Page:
The County Education Office is a waste of money. They perform payroll and centralized purchasing services for the schools. You don't need a Superintendent of County Schools and a vast bureaucracy to perform what is essentially a clerical service. The teacher training programs should be administered by the districts, where they hire, train and evaluate teachers. What the County Education office is doing in this area is duplicative and redundant. I have talked to a number of people in the district and no one is willing to say anything nice about these County programs.
Their main function is to provide schooling for around 650 to 700 special needs and juvenile court students. BTW, according to the Ca. Ed-Data website, these schools compare unfavorably to comparable schools in Ca. The have been given a "F" grade by this entity. So you have a $60 million bureaucracy and well over a 100 administrators and many more employees overseeing 3 very small schools and other administrative functions which are either redundant or could easily be done by the districts.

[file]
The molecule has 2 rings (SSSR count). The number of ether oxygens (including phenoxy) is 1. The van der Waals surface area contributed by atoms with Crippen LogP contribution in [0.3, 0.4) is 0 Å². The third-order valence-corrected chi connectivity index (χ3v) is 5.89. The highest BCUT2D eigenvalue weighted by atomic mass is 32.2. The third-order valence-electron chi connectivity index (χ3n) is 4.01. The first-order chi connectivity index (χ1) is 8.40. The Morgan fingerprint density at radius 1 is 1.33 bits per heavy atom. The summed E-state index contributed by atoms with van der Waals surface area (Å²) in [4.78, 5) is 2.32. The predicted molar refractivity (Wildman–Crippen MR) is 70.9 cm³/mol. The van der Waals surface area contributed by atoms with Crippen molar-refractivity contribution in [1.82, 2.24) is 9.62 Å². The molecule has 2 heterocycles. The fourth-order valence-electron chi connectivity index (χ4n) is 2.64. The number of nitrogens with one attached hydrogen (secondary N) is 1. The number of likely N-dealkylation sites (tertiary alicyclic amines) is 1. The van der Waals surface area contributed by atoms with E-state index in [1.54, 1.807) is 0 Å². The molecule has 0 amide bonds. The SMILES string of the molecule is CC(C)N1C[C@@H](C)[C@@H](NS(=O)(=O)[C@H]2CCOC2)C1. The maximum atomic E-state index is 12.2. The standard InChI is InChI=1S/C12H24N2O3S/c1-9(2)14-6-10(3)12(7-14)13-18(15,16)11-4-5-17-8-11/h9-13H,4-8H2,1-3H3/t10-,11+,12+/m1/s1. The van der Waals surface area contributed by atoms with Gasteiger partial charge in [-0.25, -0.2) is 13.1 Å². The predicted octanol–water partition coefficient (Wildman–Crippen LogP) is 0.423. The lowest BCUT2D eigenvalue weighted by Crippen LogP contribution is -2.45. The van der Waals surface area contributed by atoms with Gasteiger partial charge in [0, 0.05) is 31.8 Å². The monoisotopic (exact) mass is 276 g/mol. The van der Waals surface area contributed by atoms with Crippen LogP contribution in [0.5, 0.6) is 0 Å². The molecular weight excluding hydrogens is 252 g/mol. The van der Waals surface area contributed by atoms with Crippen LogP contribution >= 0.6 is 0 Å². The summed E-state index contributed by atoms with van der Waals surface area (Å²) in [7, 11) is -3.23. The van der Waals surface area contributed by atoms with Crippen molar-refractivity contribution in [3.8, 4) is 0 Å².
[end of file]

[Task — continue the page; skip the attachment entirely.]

California is the only state in the country that has this added layer of bureaucracy between the districts and the State Department of Education. It may have been needed in 1870 but I think it can be dramatically downsized today. Remember, every school in the county already has a local superintendent and school board. You really think we need a county superintendent without line authority for any district.
On Schools' Success Not About Funding
Posted on November 3 at 10:54 p.m.
Ken, I am not sure it is possible to have a rational discussion with you.
No, I am not trying to privatize our public schools, although I would like parents to have more choices than their neighborhood school, which is why I favor charter or magnet schools.